jeudi 10 décembre 2009

Stir Fry Ravioli

We have our first guest blogger! My friend Tim Peters writes from Argentina on an unusual combination: cheese pasta and stir fry flavors.

Can cheese go with an east-Asian stir-fry?

I’m living in Argentina. One day I made a broccoli and beef stir-fry with rice. One of my roommates took a hunk of cheese out of the refrigerator and started grating it over his plate.

My culinary senses tingled. Grated cheese with rice? And with a soy/peanut/orange juice sauce?
My roommate grates a lot of cheese. His dad worked for a dairy company so there was always a lot of cheese in his house.

He offered to grate some on my stir-fry. I passed.

After I got used to him doing this, I thought…could it be so wrong? The reason there’s so little cheese in Chinese cuisine, for example, was the lack of space in which to raise dairy cows. That geographical necessity doesn’t imply a culinary necessity. And just because a regional cuisine starts off without an ingredient doesn’t mean it can’t mix it in and make it essential. Just look at that staple of Italian cooking, the tomato, which wasn’t even brought to Europe until the conquest of America.

So I thought…well, rice is a pretty neutral-flavored, starchy carb…just like potatoes or pasta, onto which we don’t hesitate to grate cheese.

As such, here’s a recipe I came up with that combines an east-Asian stir-fry sauce (along with some fried veggies) with Italian (Argentine, really) cheese raviolis:

Ricotta ravioli with a Thai stir-fry sauce


Here in Paraná, Argentina, I can go to the grocery store and buy pastas made that morning or the day before by a local company. A 500g box of raviolis costs four pesos, or about 1 USD! 500g of raviolis serves three people.

I use ricotta-stuffed raviolis. The other options, for us here, are vegetable or chicken. With ricotta the dish is vegetarian and fills you up pretty well. The ricotta’s got a very mild flavor and is a good base for the rich sauce.

2-3 tbsp soy sauce – Sad irony of Argentina: despite being one of the world’s largest soy producers, soy sauce and especially tofu are very hard to come by and expensive, and have no place in the local cuisine.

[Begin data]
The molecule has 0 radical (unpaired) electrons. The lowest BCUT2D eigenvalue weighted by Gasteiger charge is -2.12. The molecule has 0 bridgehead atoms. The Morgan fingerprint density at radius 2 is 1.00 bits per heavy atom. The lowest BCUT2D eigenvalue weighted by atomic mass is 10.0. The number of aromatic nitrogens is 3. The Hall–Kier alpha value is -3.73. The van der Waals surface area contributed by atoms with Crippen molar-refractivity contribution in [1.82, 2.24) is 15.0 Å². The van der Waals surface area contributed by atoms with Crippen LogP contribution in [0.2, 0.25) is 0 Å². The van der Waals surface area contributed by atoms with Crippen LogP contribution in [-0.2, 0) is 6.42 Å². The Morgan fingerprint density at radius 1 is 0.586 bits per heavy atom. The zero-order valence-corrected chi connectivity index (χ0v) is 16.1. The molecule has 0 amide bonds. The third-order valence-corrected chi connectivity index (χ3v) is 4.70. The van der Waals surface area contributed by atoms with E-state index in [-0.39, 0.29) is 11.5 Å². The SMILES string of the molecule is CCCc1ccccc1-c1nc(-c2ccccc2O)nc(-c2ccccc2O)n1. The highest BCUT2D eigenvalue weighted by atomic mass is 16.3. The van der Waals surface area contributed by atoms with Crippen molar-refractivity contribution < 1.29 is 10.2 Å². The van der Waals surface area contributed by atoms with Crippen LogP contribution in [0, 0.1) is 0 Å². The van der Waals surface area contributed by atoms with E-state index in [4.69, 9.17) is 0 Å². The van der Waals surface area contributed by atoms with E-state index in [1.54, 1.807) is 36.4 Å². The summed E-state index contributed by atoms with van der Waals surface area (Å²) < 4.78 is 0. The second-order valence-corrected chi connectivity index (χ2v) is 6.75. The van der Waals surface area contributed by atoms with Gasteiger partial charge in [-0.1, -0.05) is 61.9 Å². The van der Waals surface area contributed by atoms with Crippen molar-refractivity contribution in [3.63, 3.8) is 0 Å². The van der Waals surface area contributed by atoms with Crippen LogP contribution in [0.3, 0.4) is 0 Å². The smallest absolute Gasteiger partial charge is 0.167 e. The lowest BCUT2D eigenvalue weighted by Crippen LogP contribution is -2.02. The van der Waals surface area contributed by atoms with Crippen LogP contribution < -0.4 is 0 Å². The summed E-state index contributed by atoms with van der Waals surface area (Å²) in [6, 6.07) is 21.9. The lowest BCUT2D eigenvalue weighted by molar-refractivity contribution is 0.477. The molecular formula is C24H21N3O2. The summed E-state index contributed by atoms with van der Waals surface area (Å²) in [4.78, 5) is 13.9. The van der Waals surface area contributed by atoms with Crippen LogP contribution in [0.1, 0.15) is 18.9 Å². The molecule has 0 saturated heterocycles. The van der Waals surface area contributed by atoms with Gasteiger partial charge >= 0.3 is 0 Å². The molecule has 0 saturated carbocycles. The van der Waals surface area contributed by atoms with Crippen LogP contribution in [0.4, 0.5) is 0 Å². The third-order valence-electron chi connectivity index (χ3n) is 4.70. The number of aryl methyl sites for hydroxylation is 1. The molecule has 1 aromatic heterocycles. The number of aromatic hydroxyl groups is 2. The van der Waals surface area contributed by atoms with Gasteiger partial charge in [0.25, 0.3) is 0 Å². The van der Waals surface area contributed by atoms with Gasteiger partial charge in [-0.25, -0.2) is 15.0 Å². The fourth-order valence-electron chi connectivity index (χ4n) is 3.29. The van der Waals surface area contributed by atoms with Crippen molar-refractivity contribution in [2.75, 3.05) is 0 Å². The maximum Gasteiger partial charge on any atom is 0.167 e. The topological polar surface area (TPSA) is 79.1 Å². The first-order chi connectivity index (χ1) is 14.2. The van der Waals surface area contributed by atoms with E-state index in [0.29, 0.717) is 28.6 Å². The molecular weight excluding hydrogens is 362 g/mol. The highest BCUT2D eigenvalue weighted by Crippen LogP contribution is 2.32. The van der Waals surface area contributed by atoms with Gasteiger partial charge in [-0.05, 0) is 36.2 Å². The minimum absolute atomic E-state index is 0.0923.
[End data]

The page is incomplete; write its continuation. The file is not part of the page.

1 tbsp crushed peanuts

½ of an orange

1 tbsp cornstarch

1 large carrot

1 medium onion

1 medium red bell pepper

1 clove garlic

1-3 tbsp crushed red pepper (optional)

2-3 tbsp vegetable oil (or whatever oil you like to stir-fry with)

some smooth cheese for grating

I make the sauce while the water for the raviolis is heating up.

I chop up the onions, throw them into a couple tablespoons oil on medium/high heat, and throw some salt onto them. Next I chop up the garlic, finely, and throw that in. Next the carrots, which I slice into coins. Last comes the bell pepper. If you want some spice, throw in 1-3 tbsp of crushed red chili peppers.

I keep the heat the same and make sure to keep stirring. If you want the veggies crispier, don’t cook them so long. Don’t let them get limp and translucent.

For the sauce: put 2-3 tbsp soy sauce into a mixing bowl. Wash your hands and dip your finger in and get a feel for the flavor. Next I squeeze in some juice from the orange, tasting the sauce until it has a citrus flavor. Next, I mix in some of the crushed peanuts, stirring them in and tasting the sauce until I notice the peanut flavor. Next, mix in the 1 tbsp of corn starch, which when the sauce gets heated, while make it thick and sticky.

The raviolis cook in 2-3 minutes. Once they float to the top of the water, they’re ready. So, once I throw the raviolis in the water, then I mix the sauce into the stir-fry and stir it in. It thickens quickly. If the sauce starts bubbling I turn down the heat so it simmers until the raviolis are ready.

I strain the raviolis and then mix them into the stir-fry.

I grate some extra cheese on top before eating

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